Editor's Note: This article was originally published on October 19, 2008. Your comments are welcome, but please be aware that authors of previously published articles may not be able to promptly respond to new questions or comments.)


Helen Hayes

Helen Hayes, the rose. This is one of Dr. Brownell's sub-zero, Hybrid Tea roses. It was bred in 1956 from R. wichurana x Sutter's Gold. If you are a petal counter, you will count forty-three on Helen Hayes. Its four to five inch blossoms have an enchanting fragrance and are the color of a blushing sunrise when they reach full bloom. It is interesting to note that when the 'Helen Hayes' rose first opens its petals, they are a soft yellow hue. The petals actually blush in shades of pastel orange and pink by full bloom. This rose will delight all of the admirer's senses as it blooms in flushes all through the season. And since it is hardy to -15 degrees Fahrenheit without protection, it is one that gardeners in the northern zones can enjoy.

ImageThe 'Helen Hayes' rose grows up to 4 feet tall and is resistant to most common rose problems; however, it is susceptible to mildew. Prune in the spring by removing old canes, dead or diseased wood and neaten by cutting back canes that have tangled around one another.

Several Brownell Hybrid Tea Varieties [1]

'Mary Wallace'bred from the Van Fleet Climbers
'Break o' Day'a double apricot rose
'Lily Pons'buttery yellow blooms which resembles stars
'Pink Princess'a disease-resistant and hardy rose
'Early Morn'delicate pink blooms
'V-For-Victory'yellow blooms of unfading beauty
'Anne Vanderbilt'semi-double blooms of red-orange with splashes of yellow
'Curly Pink'bred from 'Pink Princess' and 'Crimson Glory'
'Dolly Darling'semi-double petals with crimson touches
'Red Duchess'the Brownells considered this rose their best. Deep red with maroon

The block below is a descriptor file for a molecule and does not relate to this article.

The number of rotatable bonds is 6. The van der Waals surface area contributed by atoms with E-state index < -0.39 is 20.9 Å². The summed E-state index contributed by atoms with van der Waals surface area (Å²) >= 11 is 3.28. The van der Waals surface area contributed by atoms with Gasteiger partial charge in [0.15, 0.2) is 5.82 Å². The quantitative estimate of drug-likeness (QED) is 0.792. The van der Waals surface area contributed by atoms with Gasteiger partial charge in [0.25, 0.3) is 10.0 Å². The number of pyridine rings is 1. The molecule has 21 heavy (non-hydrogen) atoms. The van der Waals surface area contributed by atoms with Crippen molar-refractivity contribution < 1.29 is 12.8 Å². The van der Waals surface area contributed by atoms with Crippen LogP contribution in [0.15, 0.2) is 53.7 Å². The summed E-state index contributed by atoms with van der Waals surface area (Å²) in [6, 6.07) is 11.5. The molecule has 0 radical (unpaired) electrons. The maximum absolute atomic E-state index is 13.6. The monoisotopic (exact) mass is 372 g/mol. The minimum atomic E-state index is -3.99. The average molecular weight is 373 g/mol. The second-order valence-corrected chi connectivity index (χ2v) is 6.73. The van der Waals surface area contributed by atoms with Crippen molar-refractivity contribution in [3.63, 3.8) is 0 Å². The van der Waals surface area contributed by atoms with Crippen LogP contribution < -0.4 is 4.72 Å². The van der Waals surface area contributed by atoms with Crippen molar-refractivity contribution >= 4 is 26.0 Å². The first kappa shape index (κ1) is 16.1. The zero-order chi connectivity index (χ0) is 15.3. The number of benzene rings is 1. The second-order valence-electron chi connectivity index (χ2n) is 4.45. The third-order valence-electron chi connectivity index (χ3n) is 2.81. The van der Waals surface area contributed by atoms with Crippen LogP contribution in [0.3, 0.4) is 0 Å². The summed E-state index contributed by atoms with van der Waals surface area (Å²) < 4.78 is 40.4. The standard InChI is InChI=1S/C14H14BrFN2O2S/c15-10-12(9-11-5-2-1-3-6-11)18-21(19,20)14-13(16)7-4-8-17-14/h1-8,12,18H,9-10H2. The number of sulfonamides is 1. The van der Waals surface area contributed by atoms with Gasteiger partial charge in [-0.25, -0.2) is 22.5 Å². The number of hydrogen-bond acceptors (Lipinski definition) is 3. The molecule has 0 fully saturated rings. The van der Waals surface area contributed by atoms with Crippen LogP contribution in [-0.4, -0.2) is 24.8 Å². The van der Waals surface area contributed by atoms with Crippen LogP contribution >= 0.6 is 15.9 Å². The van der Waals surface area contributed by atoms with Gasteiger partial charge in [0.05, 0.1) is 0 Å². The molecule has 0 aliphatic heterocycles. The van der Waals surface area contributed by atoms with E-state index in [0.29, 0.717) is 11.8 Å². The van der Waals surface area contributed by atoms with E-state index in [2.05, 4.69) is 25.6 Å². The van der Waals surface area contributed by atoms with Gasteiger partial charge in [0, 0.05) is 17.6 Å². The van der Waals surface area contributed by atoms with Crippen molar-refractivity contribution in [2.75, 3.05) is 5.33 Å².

Three Brownell Hybrid Teas which have the same yellow and orange coloring as 'Helen Hayes' are 'Lafter', 'Tip Toes' and 'Orange Ruffels'.

Image A word about Hybrid Teas.
Created to be the perfect rose, the Hybrid Teas were first bred in France and England during the later part of the nineteenth century from Hybrid Perpetuals and Hybrid Teas. Hybrid Teas commonly bear one rose per stem. The elegant buds are somewhat conical in appearance and open into fragrant, double flowers. Among the many rich hues of Hybrid Teas for the gardener to choose from are blues, also known as lavenders, deep reds, sunny yellows, oranges and pure whites. In fact, there are too many shades to mention in this short article.

Image Planning a Rose Garden
I cannot express enough how important it is to plan before planting any garden. But since a rose garden is generally a formal affair, it must be planned to perfection. Research is an important step in planning a rose garden. Consider factors such as the amount of wind your chosen rose garden site will receive. No one, including roses, wants to be beaten to death by hard winds. Choose roses which will grow well in your climate and particular soil type. Always amend the soil if needed. Draw the rose garden on graph paper before planting. This step will help you visualize the garden before actual work has begun. Once the rose garden is complete all the research, planning and hard work will be worth the effort.